For thousands of years water treatment wasn't a priority. Human communities simply settled and made their homes near to water. It made sense. It was a necessary commodity and the means to carry far were unattainable. The water was heavy and sloshed around, making containers unstable as it was moved from place to place. Setting up home near to a river, lake or mountain stream was common practice and a practical means to an end.

However, ensuring a water supply was present was the easy part and water treatment in those days (and is still often the case now) wasn't given a second thought. But as time moved on, water quality started to become important and proving that water was drinkable and healthy became a thought-provoking task.

Many generations simply used their eyes and nose to check that their water source was suitable to drink. If it looked clear and it smelled of nothing in particular, then it was deemed drinkable. The final taste test sealed the judgement. If it tasted OK, then everyone drew their water from the same place with little thought as to its safety and no thought about its long term affects.

For thousands of years, water was tested this way and there was little understanding as to why people became sick for no apparent reason.

What were the early water treatment and filtration systems?

It was around 4000 B.C. when water started to be passed through charcoal to make it less cloudy, but societies soon realised that using the human senses just wasn't good enough to determine the cleanliness of their drinking water.

Methods, such as boiling, straining and exposing to sunlight were tried when water didn't look clear or it had a bad smell. These tests would have some effect, but it would be many years of using no treatment methods or very basic (and somewhat ineffective) processes to filter their water before more successful techniques were discovered.

It wasn't until the 1700s that filtration was considered as a possible method of removing unwanted particles from drinking water. Filtering the water through sand became popular and by the 1800s scientists started to understand that it wasn't just visible particles that were the problem.

As more research was carried out, it became clear that many contaminants were invisible to the naked eye and a better way of filtering the water would be needed.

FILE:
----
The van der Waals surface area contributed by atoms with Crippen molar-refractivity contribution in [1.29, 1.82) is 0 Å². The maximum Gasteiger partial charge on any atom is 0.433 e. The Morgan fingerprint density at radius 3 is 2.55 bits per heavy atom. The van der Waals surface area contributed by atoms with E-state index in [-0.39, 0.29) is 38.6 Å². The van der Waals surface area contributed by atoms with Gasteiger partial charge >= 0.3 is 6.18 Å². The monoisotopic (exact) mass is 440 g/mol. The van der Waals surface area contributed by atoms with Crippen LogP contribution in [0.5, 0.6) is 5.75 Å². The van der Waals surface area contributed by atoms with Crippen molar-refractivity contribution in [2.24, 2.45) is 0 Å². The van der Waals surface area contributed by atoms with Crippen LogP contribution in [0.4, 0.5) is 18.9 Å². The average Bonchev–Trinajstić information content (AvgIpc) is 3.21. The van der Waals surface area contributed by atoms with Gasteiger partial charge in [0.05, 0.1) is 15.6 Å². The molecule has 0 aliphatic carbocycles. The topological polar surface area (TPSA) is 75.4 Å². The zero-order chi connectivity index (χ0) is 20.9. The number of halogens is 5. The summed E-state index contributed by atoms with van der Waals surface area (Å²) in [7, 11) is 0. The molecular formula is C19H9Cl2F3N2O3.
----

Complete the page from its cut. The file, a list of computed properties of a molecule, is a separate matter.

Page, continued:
A major breakthrough in water treatment

It was in the mid- to late- 1800s that scientists made a number of important breakthroughs.

Cholera, a fatal disease, was found to be waterborne and caused by water contaminated with sewerage. As science advanced, the theory of microbial transmission of disease became known, and was linked with being carried by water.

Drinking water systems continued to use a sand filtration method, which reduced water turbidity (cloudiness), but failed to deal with life-threatening microbial bacteria. The race was on to find a new and effective method to deal with the unseen dangers in water.

In 1826, our very own Henry Doulton pioneered water filtration and invented the concept of the contemporary ceramic candle water filter after which he was commissioned by Queen Victoria in 1835 and consequently awarded a knighthood in 1887 for his innovative services to the British Empire.

Another breakthrough came at the turn of the century in the USA. In 1908, it was discovered that chlorine was extremely effective as a water disinfectant and became somewhat of a panacea for all earlier water quality woes.

The impact of industry and technology

Whilst the fields of science and medicine were advancing, so the march of industry took its toll. In the 1960s and 70s, industrial accidents, chemical spillages and leaks, run-off from farms and the expansion of the number of new man-made chemicals and products meant that water sources became under increasing attack from a wide-range of new contaminants and chlorine alone would not be enough.

There was a little good news though. Technological improvements to filtration methods were ongoing, especially with the use of granular carbon and other filter mediums. Research showed that combining different methods was beneficial, and sedimentation (where particles are allowed to fall to the bottom of a tank), filtration through various structures, and chlorination was an effective combination.

What is water treatment like today?

Technological advances have made water treatment highly scientific, and today our water is screened, clarified, filtered, aerated, and disinfected before it reaches our tap.

Filters are still made from the natural raw materials, which were used way back when, but technology has progressed so that new and exciting methods can be used to make them even more effective, accessible and reliable. Filter mediums are finer and can filter more out. Anti-microbial coatings deal with microscopic pathogens, and filtration methods can be adapted to suit the water being treated, its source and its make-up.

Today's water is clean, healthy and great tasting. It smells good and it looks inviting to drink. To get to you, your water has been on an incredible journey.

Daniel Berko